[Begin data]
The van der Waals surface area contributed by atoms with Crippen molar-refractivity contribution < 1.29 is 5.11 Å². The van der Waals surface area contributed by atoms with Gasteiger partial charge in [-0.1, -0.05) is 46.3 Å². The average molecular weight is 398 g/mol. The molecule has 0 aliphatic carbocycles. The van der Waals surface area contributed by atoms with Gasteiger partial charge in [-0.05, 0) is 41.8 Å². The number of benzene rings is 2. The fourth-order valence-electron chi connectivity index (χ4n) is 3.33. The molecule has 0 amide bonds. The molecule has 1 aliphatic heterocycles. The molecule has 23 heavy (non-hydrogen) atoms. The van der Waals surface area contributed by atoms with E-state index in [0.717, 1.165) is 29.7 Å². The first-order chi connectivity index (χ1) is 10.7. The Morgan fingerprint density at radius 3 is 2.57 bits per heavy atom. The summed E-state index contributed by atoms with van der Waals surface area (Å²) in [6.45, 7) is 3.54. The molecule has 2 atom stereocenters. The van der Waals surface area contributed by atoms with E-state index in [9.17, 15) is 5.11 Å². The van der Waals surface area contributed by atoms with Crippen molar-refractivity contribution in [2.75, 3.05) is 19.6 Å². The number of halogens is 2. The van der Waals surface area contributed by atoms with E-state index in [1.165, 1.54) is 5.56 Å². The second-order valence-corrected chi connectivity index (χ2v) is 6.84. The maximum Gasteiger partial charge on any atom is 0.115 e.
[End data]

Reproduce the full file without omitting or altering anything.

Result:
The van der Waals surface area contributed by atoms with Crippen molar-refractivity contribution < 1.29 is 5.11 Å². The van der Waals surface area contributed by atoms with Gasteiger partial charge in [-0.1, -0.05) is 46.3 Å². The average molecular weight is 398 g/mol. The molecule has 0 aliphatic carbocycles. The van der Waals surface area contributed by atoms with Gasteiger partial charge in [-0.05, 0) is 41.8 Å². The number of benzene rings is 2. The fourth-order valence-electron chi connectivity index (χ4n) is 3.33. The molecule has 0 amide bonds. The molecule has 1 aliphatic heterocycles. The molecule has 23 heavy (non-hydrogen) atoms. The van der Waals surface area contributed by atoms with E-state index in [0.717, 1.165) is 29.7 Å². The first-order chi connectivity index (χ1) is 10.7. The Morgan fingerprint density at radius 3 is 2.57 bits per heavy atom. The summed E-state index contributed by atoms with van der Waals surface area (Å²) in [6.45, 7) is 3.54. The molecule has 2 atom stereocenters. The van der Waals surface area contributed by atoms with E-state index in [9.17, 15) is 5.11 Å². The van der Waals surface area contributed by atoms with Crippen molar-refractivity contribution in [2.75, 3.05) is 19.6 Å². The number of halogens is 2. The van der Waals surface area contributed by atoms with E-state index in [1.165, 1.54) is 5.56 Å². The second-order valence-corrected chi connectivity index (χ2v) is 6.84. The maximum Gasteiger partial charge on any atom is 0.115 e.